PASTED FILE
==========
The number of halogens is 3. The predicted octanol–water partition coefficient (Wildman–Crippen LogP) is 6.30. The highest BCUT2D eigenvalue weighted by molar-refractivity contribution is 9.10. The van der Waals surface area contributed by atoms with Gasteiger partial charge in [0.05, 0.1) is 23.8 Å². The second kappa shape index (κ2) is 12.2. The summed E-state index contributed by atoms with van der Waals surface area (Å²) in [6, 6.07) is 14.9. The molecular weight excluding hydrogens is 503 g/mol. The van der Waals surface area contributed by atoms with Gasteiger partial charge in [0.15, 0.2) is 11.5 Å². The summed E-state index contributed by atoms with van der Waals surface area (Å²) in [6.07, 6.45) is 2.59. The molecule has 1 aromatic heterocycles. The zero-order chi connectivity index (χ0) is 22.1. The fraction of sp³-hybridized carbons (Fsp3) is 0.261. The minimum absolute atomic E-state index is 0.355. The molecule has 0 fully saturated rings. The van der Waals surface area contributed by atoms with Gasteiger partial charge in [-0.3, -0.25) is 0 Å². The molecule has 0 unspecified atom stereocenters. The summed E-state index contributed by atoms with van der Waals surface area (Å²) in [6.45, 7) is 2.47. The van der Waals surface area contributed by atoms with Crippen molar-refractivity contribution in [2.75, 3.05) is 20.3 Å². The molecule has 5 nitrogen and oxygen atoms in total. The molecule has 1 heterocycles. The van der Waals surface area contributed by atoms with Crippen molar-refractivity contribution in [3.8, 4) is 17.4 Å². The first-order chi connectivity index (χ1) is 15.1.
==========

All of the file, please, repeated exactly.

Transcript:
The number of halogens is 3. The predicted octanol–water partition coefficient (Wildman–Crippen LogP) is 6.30. The highest BCUT2D eigenvalue weighted by molar-refractivity contribution is 9.10. The van der Waals surface area contributed by atoms with Gasteiger partial charge in [0.05, 0.1) is 23.8 Å². The second kappa shape index (κ2) is 12.2. The summed E-state index contributed by atoms with van der Waals surface area (Å²) in [6, 6.07) is 14.9. The molecular weight excluding hydrogens is 503 g/mol. The van der Waals surface area contributed by atoms with Gasteiger partial charge in [0.15, 0.2) is 11.5 Å². The summed E-state index contributed by atoms with van der Waals surface area (Å²) in [6.07, 6.45) is 2.59. The molecule has 1 aromatic heterocycles. The zero-order chi connectivity index (χ0) is 22.1. The fraction of sp³-hybridized carbons (Fsp3) is 0.261. The minimum absolute atomic E-state index is 0.355. The molecule has 0 fully saturated rings. The van der Waals surface area contributed by atoms with Gasteiger partial charge in [-0.3, -0.25) is 0 Å². The molecule has 0 unspecified atom stereocenters. The summed E-state index contributed by atoms with van der Waals surface area (Å²) in [6.45, 7) is 2.47. The van der Waals surface area contributed by atoms with Crippen molar-refractivity contribution in [2.75, 3.05) is 20.3 Å². The molecule has 5 nitrogen and oxygen atoms in total. The molecule has 1 heterocycles. The van der Waals surface area contributed by atoms with Crippen molar-refractivity contribution in [3.8, 4) is 17.4 Å². The first-order chi connectivity index (χ1) is 15.1.